Talent ready to walk out on companies over values, despite rising costs 

Pay and benefits are no longer the only critical factors in deciding where to work, with a striking majority citing their employers’ values (80%) and commitment to the environment (76%) and social equality (75%) as key criteria, reveals a survey commissioned by Paul Polman. 

The Net Positive Barometer, a survey of 2,000 British employees, reveals that 41% are concerned about paying their bills, while 69% are anxious about the future of the planet and society, and 64% of employees say that the acceleration of global crises raises the bar of expectations for businesses.  

Two thirds (66%) of UK employees want to work for companies trying to have a positive impact on the world, but 68% say that current efforts by business to tackle environmental and societal challenges do not go far enough.  

Forty-five percent of workers would consider resigning from their job if the values of the company did not align with their own. Indeed 35% report having resigned from another position for this reason, while the same proportion would consider taking a pay cut to work for a company that shares their values. 

The Barometer illustrates the link between companies’ social and environmental actions and employees’ job satisfaction. For instance, those who say their company has goals or targets on the environment are more likely to say they are motivated at work than those who do not think their company has goals or targets (73% vs. 50% in the UK).

This is especially the case for Gen Z workers, who already makeup 9.5% of the UK population. Two thirds (66%) would be less motivated if their company’s values did not align with their own.  

Paul Polman, responsible business advocate and co-author of “Net Positive”, stated:  

“The Net Positive Barometer is a wake up call. Times have changed and employees no longer want outdated corporate social responsibility initiatives and a lack of action. Unsatisfied and unmotivated employees recognise the power is in the hands of the CEOs. They want to work for companies which work to tackle the world’s greatest challenges, and they want to play their part. Or they’ll leave.” 

Jean-Pascal Tricoire, CEO and Chairman of Schneider Electric, said:  

Attracting and retaining talent is essential for a performing company. In times of global crises, employees expect their employers to step up, speak out, take action on key environmental and societal issues. At Schneider Electric we work to align profit and purpose.  

Sharan Burrow, Former General Secretary of the International Trade Union Confederation, added:  

“Companies must be courageous and transform their businesses together with their employees, rather than making more empty promises behind closed doors. Gen Z wants to join them on this journey and to be a part of the solution to tackle climate change, ensure rights are respected through their supply change and that inequality is effectively addressed. CEOs must embrace this partnership and they’ll be rewarded with a more satisfied and motivated workforce.”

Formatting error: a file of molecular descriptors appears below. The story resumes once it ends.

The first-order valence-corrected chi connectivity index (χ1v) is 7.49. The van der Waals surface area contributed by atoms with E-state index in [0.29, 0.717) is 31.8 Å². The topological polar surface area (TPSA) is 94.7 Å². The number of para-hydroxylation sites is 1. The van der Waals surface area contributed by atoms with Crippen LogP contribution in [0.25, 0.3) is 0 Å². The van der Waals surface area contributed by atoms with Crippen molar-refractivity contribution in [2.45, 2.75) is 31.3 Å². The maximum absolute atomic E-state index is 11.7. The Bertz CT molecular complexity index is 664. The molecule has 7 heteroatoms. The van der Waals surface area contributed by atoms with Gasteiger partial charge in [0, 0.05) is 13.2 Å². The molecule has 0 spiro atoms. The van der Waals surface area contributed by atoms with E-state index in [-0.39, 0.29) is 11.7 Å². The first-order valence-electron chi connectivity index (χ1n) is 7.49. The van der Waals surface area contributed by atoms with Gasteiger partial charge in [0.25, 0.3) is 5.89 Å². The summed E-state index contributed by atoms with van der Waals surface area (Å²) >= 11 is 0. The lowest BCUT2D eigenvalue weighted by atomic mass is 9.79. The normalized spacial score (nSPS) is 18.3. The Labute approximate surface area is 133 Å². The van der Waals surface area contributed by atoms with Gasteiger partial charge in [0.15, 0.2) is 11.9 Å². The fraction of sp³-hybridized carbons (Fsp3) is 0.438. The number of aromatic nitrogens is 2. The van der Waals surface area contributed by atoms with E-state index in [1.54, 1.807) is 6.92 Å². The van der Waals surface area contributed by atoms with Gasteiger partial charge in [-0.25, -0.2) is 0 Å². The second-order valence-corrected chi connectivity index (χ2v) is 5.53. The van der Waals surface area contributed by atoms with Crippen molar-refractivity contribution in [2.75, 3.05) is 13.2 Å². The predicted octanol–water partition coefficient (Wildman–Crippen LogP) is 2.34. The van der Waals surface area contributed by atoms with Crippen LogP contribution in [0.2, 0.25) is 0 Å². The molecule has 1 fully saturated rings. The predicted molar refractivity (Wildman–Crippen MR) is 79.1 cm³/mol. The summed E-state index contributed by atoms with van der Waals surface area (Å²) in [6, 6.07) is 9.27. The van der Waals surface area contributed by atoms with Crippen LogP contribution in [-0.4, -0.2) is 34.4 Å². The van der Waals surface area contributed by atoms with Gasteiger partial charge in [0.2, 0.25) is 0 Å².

Clover Hogan, climate activist and founder of Force of Nature, said:  

“Anxiety is on the rise in my generation; we’ve inherited a climate crisis, broken political systems, and increasing social polarisation. We’re tired of greenwashing and empty commitments. Counter to the image painted of Gen Z, we don’t want beanbags and table tennis in the office; we want to work for organisations that reflect our values. CEOs who fail to see this, and take action, will be left behind.”

Josh Graff, Managing Director of EMEA & LATAM at LinkedIn, said: 

“Companies must listen to the Net Positive Barometer and recognise the link between job satisfaction and a company’s social and environmental impact. Those that ignore this crucial link risk demotivating their workforce and pushing the market’s greatest talent to competitors with clearer values.”

Overall, the Net Positive Barometer unveils three clear ways companies can close the gap between their actions and their employees’ expectations: greater ambition, better communication, and empowerment. Those CEOs that fail to act risk losing talent, weakening engagement and productivity, and undermining the success of their business in the years ahead. Those who step up will reap the rewards of motivated, innovative, and loyal employees who work together with senior leadership to accelerate the company’s journey toward becoming a more responsible, more sustainable, and ultimately more profitable business.  

The post Talent ready to walk out on companies over values, despite rising costs  appeared first on HR News.

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